Stevie had wooed me in some sort of “I’m cool” kind of way. The single moment I can actually see in my mind about our entire relationship is him sitting on the table in the common hall where we all would hang out on rainy days and I stood in front of him in between his dangling legs. There were probably twenty or so kids in the building and of course God was watching. There was a sense of peer pressure, maybe from myself, maybe from Stevie or my jealous-as-fuck friends.
Then it happened. We kissed. I didn’t really know what it meant or what I was supposed to do. And then there was tongue. I assumed I had just crossed over this imaginary line into womanhood.
But in looking back, it was all for the glory of it all. The fame of it amongst my friends who drooled over him. Because Stevie Burch was a schmuck and I knew it at ten and a half; at least in some way. He was a pretty boy with nothing to lose but I had real depth. I had a story and it was one that he and many that would follow couldn’t handle.
Camp Rudolph, located in Yale, VA was over the river and through the woods from our humble dwelling in New Kent County. We had to cross the river on a ferry. It really helped set in the distance factor for a kid when you knew that you had been completely abandoned by your parents for the week. I always had that freaked out feeling of “what if there’s an emergency? The ferry goes like negative four miles per hour!”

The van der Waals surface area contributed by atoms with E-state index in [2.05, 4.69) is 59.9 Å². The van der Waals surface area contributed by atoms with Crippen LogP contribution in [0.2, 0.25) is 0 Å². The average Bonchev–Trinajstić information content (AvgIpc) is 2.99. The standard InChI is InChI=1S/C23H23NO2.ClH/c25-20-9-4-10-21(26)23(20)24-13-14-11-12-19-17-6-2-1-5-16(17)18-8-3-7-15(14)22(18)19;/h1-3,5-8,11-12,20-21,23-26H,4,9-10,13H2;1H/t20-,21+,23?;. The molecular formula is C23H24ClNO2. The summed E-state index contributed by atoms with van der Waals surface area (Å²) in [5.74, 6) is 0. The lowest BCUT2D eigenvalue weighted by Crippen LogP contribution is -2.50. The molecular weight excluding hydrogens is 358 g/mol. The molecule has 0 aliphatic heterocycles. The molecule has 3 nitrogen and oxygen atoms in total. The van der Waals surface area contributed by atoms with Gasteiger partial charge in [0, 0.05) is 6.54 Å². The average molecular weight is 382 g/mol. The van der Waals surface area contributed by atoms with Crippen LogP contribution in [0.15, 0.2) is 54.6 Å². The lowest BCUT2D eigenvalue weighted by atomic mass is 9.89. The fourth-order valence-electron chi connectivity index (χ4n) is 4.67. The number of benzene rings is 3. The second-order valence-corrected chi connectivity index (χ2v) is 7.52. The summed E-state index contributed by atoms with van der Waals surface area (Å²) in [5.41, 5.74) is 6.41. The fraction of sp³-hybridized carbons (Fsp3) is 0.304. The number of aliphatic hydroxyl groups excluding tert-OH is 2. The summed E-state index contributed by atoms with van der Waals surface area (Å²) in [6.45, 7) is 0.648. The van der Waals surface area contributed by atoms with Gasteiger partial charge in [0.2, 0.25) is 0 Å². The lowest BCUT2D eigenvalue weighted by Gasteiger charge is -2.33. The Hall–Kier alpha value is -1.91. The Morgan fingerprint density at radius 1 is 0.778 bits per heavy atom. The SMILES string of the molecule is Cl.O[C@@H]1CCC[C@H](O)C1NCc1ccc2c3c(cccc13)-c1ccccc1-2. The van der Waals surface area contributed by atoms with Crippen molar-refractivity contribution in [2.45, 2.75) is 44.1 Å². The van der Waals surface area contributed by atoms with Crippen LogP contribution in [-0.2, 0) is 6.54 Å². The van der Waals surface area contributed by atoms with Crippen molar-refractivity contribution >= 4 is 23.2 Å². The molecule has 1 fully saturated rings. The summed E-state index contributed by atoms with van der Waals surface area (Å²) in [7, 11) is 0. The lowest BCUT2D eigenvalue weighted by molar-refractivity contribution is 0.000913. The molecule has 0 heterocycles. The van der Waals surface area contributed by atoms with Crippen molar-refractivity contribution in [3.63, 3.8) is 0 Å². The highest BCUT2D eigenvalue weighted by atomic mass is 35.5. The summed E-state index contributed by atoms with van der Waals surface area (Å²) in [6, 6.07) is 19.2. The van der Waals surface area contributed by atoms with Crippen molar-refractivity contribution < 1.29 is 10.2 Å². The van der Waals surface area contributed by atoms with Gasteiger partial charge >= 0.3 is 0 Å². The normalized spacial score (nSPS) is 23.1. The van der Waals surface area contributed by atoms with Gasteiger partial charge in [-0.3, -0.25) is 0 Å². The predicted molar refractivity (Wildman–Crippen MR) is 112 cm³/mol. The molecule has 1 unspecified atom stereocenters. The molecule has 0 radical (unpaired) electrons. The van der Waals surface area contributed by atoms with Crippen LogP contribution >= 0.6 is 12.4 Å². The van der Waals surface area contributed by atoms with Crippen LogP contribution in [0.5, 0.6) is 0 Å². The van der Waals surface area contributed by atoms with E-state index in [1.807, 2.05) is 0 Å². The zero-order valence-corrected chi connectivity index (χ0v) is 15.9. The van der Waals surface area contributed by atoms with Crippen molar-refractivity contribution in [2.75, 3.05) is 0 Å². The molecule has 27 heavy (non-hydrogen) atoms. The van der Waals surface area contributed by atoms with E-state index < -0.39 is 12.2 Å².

One year, when Whitney Houston was still alive and somewhat popular, some friends and I were trying to come up with a song and routine for the talent night. We chose “The Greatest Love of All” for our song because we loved Jesus so very much and thought it was aptly titled. Our hopes and aspirations were however smashed, burned and sent to hell for eternal damnation by some faith killing staff members because the lyrical content of the song did not live up to the standards of the god-fearing brain washed story on which we were all supposed to be choking. Whitney said she found the greatest love of all inside of herself. She said that learning to love yourself was in fact the greatest love of all. The lyrics tell us to teach our children and let them lead the way, that they posses beauty inside and to find our strength in love. This was in direct defiance of turning everything over to God. These words did not promote seeing our faults and repenting to God for being horrible, nasty little sinners. This song told us that we would actually be ok without God, because we had all we ever needed inside of ourselves. Big fucking no-no in the churches eyes. “Fear God, you heathens!” Followed with a booming “High five for God’s amazing love”.
I am forever changed, though not in the way they had hoped.
This is my first entry. I hope it will invite you back despite it’s flaws. This is a leap of faith in my writing. No harm meant to any persons of faith. My story is mine alone. You can have your opinions too. Let’s make the world go round. xo